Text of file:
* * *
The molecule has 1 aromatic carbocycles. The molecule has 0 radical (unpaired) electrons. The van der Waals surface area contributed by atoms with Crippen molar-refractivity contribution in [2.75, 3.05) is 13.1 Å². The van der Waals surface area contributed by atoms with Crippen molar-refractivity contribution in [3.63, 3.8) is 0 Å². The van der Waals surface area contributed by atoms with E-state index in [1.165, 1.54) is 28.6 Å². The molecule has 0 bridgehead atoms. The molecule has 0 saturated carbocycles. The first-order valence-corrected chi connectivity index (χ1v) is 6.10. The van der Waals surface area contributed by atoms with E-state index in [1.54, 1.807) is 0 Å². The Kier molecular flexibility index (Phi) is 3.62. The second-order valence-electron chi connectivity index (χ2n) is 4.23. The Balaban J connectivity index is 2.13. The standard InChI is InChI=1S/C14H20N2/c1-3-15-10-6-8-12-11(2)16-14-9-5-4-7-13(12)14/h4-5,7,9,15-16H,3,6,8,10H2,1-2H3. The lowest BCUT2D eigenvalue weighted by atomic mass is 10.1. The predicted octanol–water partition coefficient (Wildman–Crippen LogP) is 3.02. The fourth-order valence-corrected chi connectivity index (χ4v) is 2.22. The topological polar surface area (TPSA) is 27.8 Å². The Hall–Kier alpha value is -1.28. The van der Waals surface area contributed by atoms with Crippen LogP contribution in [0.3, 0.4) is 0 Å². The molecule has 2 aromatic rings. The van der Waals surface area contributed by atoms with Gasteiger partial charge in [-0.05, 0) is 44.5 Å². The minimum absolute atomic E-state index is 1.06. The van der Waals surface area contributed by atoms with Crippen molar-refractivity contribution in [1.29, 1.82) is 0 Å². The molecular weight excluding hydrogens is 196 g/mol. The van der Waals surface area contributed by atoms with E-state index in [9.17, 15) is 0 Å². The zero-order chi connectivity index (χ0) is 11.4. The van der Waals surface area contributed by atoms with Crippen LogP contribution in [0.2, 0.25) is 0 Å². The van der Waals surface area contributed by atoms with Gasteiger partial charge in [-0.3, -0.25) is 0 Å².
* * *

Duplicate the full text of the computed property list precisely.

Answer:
The molecule has 1 aromatic carbocycles. The molecule has 0 radical (unpaired) electrons. The van der Waals surface area contributed by atoms with Crippen molar-refractivity contribution in [2.75, 3.05) is 13.1 Å². The van der Waals surface area contributed by atoms with Crippen molar-refractivity contribution in [3.63, 3.8) is 0 Å². The van der Waals surface area contributed by atoms with E-state index in [1.165, 1.54) is 28.6 Å². The molecule has 0 bridgehead atoms. The molecule has 0 saturated carbocycles. The first-order valence-corrected chi connectivity index (χ1v) is 6.10. The van der Waals surface area contributed by atoms with E-state index in [1.54, 1.807) is 0 Å². The Kier molecular flexibility index (Phi) is 3.62. The second-order valence-electron chi connectivity index (χ2n) is 4.23. The Balaban J connectivity index is 2.13. The standard InChI is InChI=1S/C14H20N2/c1-3-15-10-6-8-12-11(2)16-14-9-5-4-7-13(12)14/h4-5,7,9,15-16H,3,6,8,10H2,1-2H3. The lowest BCUT2D eigenvalue weighted by atomic mass is 10.1. The predicted octanol–water partition coefficient (Wildman–Crippen LogP) is 3.02. The fourth-order valence-corrected chi connectivity index (χ4v) is 2.22. The topological polar surface area (TPSA) is 27.8 Å². The Hall–Kier alpha value is -1.28. The van der Waals surface area contributed by atoms with Crippen LogP contribution in [0.3, 0.4) is 0 Å². The molecule has 2 aromatic rings. The van der Waals surface area contributed by atoms with Gasteiger partial charge in [-0.05, 0) is 44.5 Å². The minimum absolute atomic E-state index is 1.06. The van der Waals surface area contributed by atoms with Crippen molar-refractivity contribution in [1.29, 1.82) is 0 Å². The molecular weight excluding hydrogens is 196 g/mol. The van der Waals surface area contributed by atoms with E-state index in [9.17, 15) is 0 Å². The zero-order chi connectivity index (χ0) is 11.4. The van der Waals surface area contributed by atoms with Crippen LogP contribution in [0.2, 0.25) is 0 Å². The van der Waals surface area contributed by atoms with Gasteiger partial charge in [-0.3, -0.25) is 0 Å².